Spirit Airlines Cancels Flights for Inspections, Expects Disruptions for Days
On Friday, Spirit Airlines was forced to cancel approximately 100 flights and remove some planes from service for inspections. The airline anticipates that these disruptions will continue for several days, causing inconvenience for passengers. Although Spirit did not provide specific details about the inspections, the Federal Aviation Administration (FAA) stated that they involved checking brackets on the planes’ fuselages.
By late Friday afternoon, Spirit had canceled 11% of its scheduled flights for the day, making it the airline with the highest percentage of canceled flights among major US airlines, according to FlightAware, a tracking service. This unexpected situation has created confusion amongst travelers.
In a statement, Spirit Airlines acknowledged the cancellations, stating that they were conducting necessary inspections on a small section of 25 of their aircraft. They explained that the impact on their network would last for several days as they work to complete the inspections and return to normal operations.
The FAA confirmed that it was aware of Spirit’s decision to remove the planes from service for “mandatory maintenance inspections.” These inspections aim to detect any signs of cracking around fasteners that hold pressure panels to beams on aircraft fuselages, according to an FAA document. If such cracks are left undetected, they pose a risk to the structural integrity of the aircraft and could result in rapid decompression.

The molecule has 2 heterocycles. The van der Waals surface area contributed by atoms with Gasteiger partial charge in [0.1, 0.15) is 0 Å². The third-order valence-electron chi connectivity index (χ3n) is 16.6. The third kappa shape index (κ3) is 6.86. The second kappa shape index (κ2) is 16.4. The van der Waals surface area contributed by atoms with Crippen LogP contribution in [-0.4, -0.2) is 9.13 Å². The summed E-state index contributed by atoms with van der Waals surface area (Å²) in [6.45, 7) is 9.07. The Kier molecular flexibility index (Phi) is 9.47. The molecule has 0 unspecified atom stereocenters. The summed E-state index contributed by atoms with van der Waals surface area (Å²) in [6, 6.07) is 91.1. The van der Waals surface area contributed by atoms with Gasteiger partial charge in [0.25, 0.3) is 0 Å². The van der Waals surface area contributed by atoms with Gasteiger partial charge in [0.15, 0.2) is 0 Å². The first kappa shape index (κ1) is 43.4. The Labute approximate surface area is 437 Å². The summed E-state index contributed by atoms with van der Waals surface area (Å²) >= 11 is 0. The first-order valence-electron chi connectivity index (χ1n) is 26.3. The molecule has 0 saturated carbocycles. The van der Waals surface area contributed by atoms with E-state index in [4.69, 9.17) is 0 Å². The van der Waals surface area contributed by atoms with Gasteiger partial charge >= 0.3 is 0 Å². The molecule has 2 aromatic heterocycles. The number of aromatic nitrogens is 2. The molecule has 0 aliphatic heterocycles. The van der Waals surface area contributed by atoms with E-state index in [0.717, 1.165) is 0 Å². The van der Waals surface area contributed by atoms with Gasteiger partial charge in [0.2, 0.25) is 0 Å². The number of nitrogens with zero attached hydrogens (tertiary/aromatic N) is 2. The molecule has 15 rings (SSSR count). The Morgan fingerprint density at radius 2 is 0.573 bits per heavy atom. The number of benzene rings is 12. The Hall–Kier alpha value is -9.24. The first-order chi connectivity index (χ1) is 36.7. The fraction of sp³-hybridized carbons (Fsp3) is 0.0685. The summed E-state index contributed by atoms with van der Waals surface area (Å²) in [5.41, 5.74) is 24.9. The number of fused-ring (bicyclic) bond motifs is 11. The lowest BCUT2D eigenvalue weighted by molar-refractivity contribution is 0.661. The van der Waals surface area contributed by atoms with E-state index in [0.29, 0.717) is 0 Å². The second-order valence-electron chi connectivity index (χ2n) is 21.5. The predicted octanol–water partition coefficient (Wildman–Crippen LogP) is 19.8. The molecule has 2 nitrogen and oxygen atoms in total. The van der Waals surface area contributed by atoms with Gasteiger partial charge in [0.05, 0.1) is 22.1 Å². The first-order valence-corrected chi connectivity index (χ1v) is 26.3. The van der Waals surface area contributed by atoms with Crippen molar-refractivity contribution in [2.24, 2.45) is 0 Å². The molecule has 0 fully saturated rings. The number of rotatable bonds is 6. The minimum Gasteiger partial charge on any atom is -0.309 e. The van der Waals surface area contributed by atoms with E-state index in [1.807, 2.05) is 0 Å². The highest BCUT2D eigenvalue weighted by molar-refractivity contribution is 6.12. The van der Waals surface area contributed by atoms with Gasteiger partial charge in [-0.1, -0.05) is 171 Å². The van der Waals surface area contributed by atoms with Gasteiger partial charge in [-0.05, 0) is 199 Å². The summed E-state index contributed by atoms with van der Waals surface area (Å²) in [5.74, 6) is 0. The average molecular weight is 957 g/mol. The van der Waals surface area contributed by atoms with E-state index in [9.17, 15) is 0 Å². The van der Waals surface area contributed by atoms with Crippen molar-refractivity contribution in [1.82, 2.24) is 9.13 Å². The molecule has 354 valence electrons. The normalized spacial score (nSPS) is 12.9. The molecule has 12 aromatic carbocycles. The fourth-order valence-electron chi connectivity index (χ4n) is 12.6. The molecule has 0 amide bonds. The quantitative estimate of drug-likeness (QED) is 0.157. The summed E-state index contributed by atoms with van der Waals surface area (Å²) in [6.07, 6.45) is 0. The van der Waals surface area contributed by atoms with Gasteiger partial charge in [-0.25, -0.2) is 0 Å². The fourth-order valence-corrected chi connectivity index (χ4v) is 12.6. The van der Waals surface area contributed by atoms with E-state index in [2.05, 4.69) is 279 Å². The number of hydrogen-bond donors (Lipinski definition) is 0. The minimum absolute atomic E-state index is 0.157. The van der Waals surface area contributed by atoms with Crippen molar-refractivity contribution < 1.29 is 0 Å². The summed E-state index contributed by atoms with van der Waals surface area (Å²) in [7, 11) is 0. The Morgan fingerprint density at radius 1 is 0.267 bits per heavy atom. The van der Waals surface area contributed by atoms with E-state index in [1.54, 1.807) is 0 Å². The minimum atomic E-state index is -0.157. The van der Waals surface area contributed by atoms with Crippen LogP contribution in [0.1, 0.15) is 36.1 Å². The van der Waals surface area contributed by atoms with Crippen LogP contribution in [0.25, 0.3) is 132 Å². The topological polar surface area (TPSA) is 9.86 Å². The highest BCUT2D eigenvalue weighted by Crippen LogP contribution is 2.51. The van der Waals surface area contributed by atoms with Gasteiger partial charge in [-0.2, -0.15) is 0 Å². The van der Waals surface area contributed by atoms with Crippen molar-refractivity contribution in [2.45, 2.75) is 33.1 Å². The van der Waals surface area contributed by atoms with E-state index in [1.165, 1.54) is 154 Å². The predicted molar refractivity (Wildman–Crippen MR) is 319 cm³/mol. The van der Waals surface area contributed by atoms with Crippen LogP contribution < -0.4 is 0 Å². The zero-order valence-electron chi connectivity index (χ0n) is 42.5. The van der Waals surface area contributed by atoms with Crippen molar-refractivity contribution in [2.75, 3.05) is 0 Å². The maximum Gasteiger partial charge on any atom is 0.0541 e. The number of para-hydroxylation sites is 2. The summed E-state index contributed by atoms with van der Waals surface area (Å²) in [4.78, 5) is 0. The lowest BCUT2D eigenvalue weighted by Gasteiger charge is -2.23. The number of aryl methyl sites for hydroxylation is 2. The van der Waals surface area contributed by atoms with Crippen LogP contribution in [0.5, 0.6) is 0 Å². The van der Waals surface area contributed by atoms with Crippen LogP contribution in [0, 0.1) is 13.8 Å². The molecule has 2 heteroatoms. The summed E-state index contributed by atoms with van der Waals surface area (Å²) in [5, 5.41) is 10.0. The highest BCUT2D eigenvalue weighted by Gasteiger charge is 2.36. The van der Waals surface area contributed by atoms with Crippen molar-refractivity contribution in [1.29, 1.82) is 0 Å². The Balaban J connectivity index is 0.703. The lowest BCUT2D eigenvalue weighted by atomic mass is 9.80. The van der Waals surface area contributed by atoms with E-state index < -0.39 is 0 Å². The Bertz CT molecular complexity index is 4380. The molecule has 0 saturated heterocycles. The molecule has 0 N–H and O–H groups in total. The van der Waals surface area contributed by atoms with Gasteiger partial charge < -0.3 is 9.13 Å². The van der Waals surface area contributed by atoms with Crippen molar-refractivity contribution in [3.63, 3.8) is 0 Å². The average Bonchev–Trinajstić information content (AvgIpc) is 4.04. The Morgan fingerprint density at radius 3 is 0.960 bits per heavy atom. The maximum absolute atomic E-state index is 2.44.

Airlines have long been aware of the risk of fatigue cracks in aircraft frames. The inspections being carried out by Spirit have been required by both European and US regulators for many years and were last updated by the FAA in 2018. The FAA assured that it will ensure the issue is addressed before the planes return to service, prioritizing passenger safety.
Spirit Airlines, headquartered in Miramar, Florida, operates a fleet of 198 aircraft, all variants of the Airbus A320 family. The airline advised its customers to check the status of their flights before heading to the airport to avoid any unnecessary travel inconveniences.
Orlando International Airport in Florida, where Spirit is the second-largest carrier, experienced about half of Spirit’s flight cancellations. Despite this recent setback, Spirit Airlines has canceled only 1.5% of its flights this year, which is lower than the cancellation rates of Frontier Airlines, JetBlue Airways, and United Airlines.
Passengers are advised to stay informed and stay in touch with Spirit Airlines for any updates on flight schedules during these inspection days.